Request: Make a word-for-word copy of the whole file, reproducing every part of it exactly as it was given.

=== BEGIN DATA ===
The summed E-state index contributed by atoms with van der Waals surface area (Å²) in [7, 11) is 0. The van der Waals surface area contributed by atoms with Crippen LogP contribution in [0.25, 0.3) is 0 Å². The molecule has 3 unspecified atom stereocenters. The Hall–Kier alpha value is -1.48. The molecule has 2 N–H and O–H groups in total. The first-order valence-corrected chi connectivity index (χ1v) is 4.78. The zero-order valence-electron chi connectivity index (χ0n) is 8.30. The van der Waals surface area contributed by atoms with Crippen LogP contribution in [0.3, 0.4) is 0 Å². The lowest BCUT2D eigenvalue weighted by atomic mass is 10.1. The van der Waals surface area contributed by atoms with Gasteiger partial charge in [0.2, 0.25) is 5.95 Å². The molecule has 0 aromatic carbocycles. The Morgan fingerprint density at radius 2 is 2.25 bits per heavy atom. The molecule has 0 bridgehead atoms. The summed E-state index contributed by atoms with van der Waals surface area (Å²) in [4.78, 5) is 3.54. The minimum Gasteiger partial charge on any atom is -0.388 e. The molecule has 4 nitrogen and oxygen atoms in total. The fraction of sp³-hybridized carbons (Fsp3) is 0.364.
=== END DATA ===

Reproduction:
The summed E-state index contributed by atoms with van der Waals surface area (Å²) in [7, 11) is 0. The van der Waals surface area contributed by atoms with Crippen LogP contribution in [0.25, 0.3) is 0 Å². The molecule has 3 unspecified atom stereocenters. The Hall–Kier alpha value is -1.48. The molecule has 2 N–H and O–H groups in total. The first-order valence-corrected chi connectivity index (χ1v) is 4.78. The zero-order valence-electron chi connectivity index (χ0n) is 8.30. The van der Waals surface area contributed by atoms with Crippen LogP contribution in [0.3, 0.4) is 0 Å². The lowest BCUT2D eigenvalue weighted by atomic mass is 10.1. The van der Waals surface area contributed by atoms with Gasteiger partial charge in [0.2, 0.25) is 5.95 Å². The molecule has 0 aromatic carbocycles. The Morgan fingerprint density at radius 2 is 2.25 bits per heavy atom. The molecule has 0 bridgehead atoms. The summed E-state index contributed by atoms with van der Waals surface area (Å²) in [4.78, 5) is 3.54. The minimum Gasteiger partial charge on any atom is -0.388 e. The molecule has 4 nitrogen and oxygen atoms in total. The fraction of sp³-hybridized carbons (Fsp3) is 0.364.